A successful TV role can be more a straitjacket than a golden ticket

Quick quiz: what was the first television series Ted Danson starred in after Cheers? It was 1996’s Ink, where he played a newspaper columnist alongside then wife Mary Steenburgen. Can you name the show Sarah Michelle Gellar initially headlined after Buffy the Vampire Slayer? It was the 2011 thriller Ringer. She played dual roles, but it lasted one season. Don’t worry, I had to look them up too.

For an actor on television there's one thing that's harder than getting a hit show and building a character that becomes a signature starring role: finding the right role to top that success. When audiences – and the industry – instantly see you as the part you’re known for worldwide, the residual image isn’t just hard to shake, it’s a straitjacket. Over successive flops Matthew Perry could never escape from Friends’ Chandler Bing; for years to come Phoebe Waller-Bridge will probably be Fleabag.

Kaley Cuoco is the executive producer and star of The Flight Attendant.

Over the past few weeks, two major television stars have returned to the medium – and expectant viewers – to carry a show on their famous shoulders. Kaley Cuoco, who for 12 seasons razzed the geek squad on hit sitcom The Big Bang Theory, spun out of control on the Foxtel/Binge comic thriller The Flight Attendant, while Bryan Cranston, who memorably went from chemistry teacher to meth manufacturer on Breaking Bad, is facing wrenching dilemmas on Stan’s weekly drama Your Honor.

Both actors chose to star in limited series, a decision that lessens the burden and keeps their long-term options open. It also, in theory, should allow them to take more of a risk in terms of genre, although in practice only Cuoco has done that. In The Flight Attendant she plays Cassie Bowden, a jangled hostie whose dalliances include alcohol and “3C”, a.k.a. Alex Sokolov(Michiel Huisman), a charming businessman she spends a layover in Bangkok with only to wake hungover the next morning to discover him next to her brutally murdered.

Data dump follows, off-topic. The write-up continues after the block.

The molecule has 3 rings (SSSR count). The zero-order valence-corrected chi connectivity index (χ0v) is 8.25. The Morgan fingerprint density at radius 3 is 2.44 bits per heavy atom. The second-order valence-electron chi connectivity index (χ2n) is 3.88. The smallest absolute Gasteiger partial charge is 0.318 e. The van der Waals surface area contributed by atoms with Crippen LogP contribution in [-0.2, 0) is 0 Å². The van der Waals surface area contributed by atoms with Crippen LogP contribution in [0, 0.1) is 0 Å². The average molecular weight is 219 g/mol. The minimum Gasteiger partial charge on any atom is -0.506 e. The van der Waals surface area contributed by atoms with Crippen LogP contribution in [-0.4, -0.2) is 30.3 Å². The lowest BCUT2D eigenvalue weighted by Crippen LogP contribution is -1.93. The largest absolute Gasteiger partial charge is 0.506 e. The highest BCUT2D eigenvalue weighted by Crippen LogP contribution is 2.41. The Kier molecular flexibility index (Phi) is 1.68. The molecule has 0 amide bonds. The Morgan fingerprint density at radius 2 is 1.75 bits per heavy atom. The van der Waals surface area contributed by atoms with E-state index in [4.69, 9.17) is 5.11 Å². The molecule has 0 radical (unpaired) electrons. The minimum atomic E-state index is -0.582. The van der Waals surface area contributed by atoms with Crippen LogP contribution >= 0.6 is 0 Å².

Cuoco uses the goofy antics of Big Bang Theory’s Penny Hofstadter as disarming camouflage. When Cassie tries to cover up her connection to Alex, even as the FBI start investigating his case, her jumpy guilt and amateur investigation suggest the farcical. On a bender to escape reality she sings along to Dolly Parton’s Here You Come Again in a bar, and for a moment it’s endearing until the camera lurches sideways and you’re reminded that the lurking backdrop here is addiction and buried childhood trauma.

The Flight Attendant can’t quite avoid contrivance, but it has a fizzy, subversive energy and black humour that Cuoco exemplifies. Cassie denies reality until she can’t, and the exemplary supporting cast – particularly Girls graduate Zosia Mamet as her wound tight best friend – have their own illusions that start to bear down. It would have been easy for Cuoco to look for a duplicate of Penny, or even spin the role off, as Matt LeBlanc unfortunately did with Joey after Friends, but she’s found a way to bend her likeability to the point of fracturing. That’s no small achievement.

In Your Honor, Bryan Cranston gives a first-rate performance, but the part never quite steps out of the considerable shadow cast by Breaking Bad’s Walter White. Cranston plays Michael Desiato, a conscientious New Orleans judge and widower whose panicked teenage son, Adam (Hunter Doohan), flees the scene of a hit and run where a young motorcycle rider dies. The pair get as far as a police station before Michael realises the victim’s father is the city’s murderous crime boss and that his son won’t live long enough to go to trial. From that point on he uses his experience to manufacture a cover-up for the two of them.

Bryan Cranston is first rate in Your Honor, but never leaves the shadow cast by his role as Walter White in Breaking Bad.Credit:Showtime/Sip Bolen

With its threatening loose strands and worrying missteps, the show is an excruciating thriller. From the second episode Michael is sprinting to stay a step ahead of crumbling circumstances. It’s just that as you watch Michael set up an alibi and twist the system to save himself, everything that a few days prior he would have railed against, it’s hard not to think of Walter White, a man who told himself he was providing for his family as he inexorably built a criminal empire and drove away the people he claimed to love above all.

Your Honor also has showy writing and an interconnected plot that is a little too satisfied with how it knits everything together. When Michael tells a police officer who testified in his court that “you can’t judge a man on what you fear he might become”, the reflected message is rather obvious. Still, Cranston has delivered eight years of film and stage performances after the end of Breaking Bad (Mad Men’s Jon Hamm is probably taking note). He might not have furthered an already stellar career, but at least Cranston didn’t sully it. That’s also no small achievement.

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